Our actions are determined by circumstance. Our fallibility is situational. Just as the Gospel promised to absolve us of our sins if we would only believe, the SPE offered a form of redemption tailor-made for a scientific era, and we embraced it. Today, fortunately, careful thinkers and researchers are giving us a better understanding of the social purposes served by the language we use in explaining behavior. Bertram Malle, a social psychologist who has been quietly laboring away on a folk-conceptual theory of explanation instead of seeking fame with provocative experiments, has discovered many interesting things about the psychology of explanation.
His theory, well supported by evidence from many studies , is that people use behavior explanations both to make sense out of behavior and as a social tool to communicate meaning and manage impressions. More important than whether explanations use situational or dispositional language, according to Malle's studies, is whether people see behavior as intentional or unintentional, how they understand the beliefs and desires underlying intentional behavior, and what they assume and know about the background of those beliefs and desires, including unconscious mental states, personality, upbringing, culture, and the immediate social context.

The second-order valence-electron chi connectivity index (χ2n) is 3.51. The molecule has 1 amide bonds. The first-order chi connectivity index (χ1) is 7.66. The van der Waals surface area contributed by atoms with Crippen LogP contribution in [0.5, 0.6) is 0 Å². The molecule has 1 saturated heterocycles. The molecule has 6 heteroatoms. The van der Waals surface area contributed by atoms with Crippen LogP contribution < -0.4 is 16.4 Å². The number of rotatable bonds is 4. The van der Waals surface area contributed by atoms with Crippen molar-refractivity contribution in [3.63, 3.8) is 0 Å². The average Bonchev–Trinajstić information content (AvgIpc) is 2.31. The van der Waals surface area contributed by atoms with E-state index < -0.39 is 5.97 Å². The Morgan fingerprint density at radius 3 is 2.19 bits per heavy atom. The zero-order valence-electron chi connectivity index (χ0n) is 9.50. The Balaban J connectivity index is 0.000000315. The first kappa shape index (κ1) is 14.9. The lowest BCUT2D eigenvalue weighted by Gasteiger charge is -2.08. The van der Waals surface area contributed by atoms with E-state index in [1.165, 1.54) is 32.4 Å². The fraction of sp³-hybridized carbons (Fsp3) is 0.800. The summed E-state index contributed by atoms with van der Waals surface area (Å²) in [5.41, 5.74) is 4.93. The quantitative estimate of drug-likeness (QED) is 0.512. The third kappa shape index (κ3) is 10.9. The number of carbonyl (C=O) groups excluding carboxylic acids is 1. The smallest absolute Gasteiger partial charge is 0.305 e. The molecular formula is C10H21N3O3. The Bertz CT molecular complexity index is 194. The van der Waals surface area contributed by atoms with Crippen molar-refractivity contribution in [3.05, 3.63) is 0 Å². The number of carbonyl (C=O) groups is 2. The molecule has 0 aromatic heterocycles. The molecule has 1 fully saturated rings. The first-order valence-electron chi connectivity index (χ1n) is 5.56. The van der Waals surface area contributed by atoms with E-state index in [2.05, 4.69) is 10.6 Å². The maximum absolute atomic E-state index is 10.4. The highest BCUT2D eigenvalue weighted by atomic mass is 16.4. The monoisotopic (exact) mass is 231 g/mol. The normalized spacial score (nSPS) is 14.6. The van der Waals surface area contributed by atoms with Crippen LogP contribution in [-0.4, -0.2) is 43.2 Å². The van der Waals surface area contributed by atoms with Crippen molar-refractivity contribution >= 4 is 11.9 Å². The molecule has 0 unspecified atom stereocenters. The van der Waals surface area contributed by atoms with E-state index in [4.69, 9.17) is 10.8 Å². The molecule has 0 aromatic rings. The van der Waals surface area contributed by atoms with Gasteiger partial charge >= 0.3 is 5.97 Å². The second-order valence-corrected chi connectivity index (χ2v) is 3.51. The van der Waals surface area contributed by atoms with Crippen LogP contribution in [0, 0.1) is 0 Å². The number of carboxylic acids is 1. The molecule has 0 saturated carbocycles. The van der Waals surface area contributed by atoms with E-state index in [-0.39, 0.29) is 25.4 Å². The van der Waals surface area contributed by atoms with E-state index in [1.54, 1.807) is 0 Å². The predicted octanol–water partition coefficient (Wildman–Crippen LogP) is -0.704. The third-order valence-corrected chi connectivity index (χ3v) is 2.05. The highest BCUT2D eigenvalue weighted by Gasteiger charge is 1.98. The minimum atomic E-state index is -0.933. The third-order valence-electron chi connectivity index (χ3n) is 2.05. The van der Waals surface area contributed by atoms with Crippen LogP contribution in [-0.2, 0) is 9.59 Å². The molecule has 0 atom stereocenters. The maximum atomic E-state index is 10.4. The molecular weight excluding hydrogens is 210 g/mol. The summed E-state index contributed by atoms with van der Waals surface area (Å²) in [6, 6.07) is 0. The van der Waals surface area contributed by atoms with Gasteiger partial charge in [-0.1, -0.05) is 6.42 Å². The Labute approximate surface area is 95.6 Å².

Although Malle's research program has not received the fanfare given to attribution theory and the Stanford prison experiment, it provides a richer, more satisfying, evidence-based account of the psychology of explanation. Carnahan, T. Revisiting the Stanford prison experiment: Could participant self-selection have led to the cruelty? Personality and Social Psychology Bulletin , 33 , DOI: Funder, D.
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On the accuracy of personality judgment: A realistic approach. Psychological Review , , Ross, L. The intuitive psychologist and his shortcomings: Distortions in the attribution process. Berkowitz Ed. New York: Academic Press. John A. Johnson, Ph. Skip to main content. Jack: Welcome to our show, today. In this episode, Jill and I talk about house [inaudible ], house flipping versus land flipping and some of the differences and pros and cons. Jack: One of the shows we did this week was called Mailer Yield. I think it was yesterday. What mailers yield better results? Imagine this.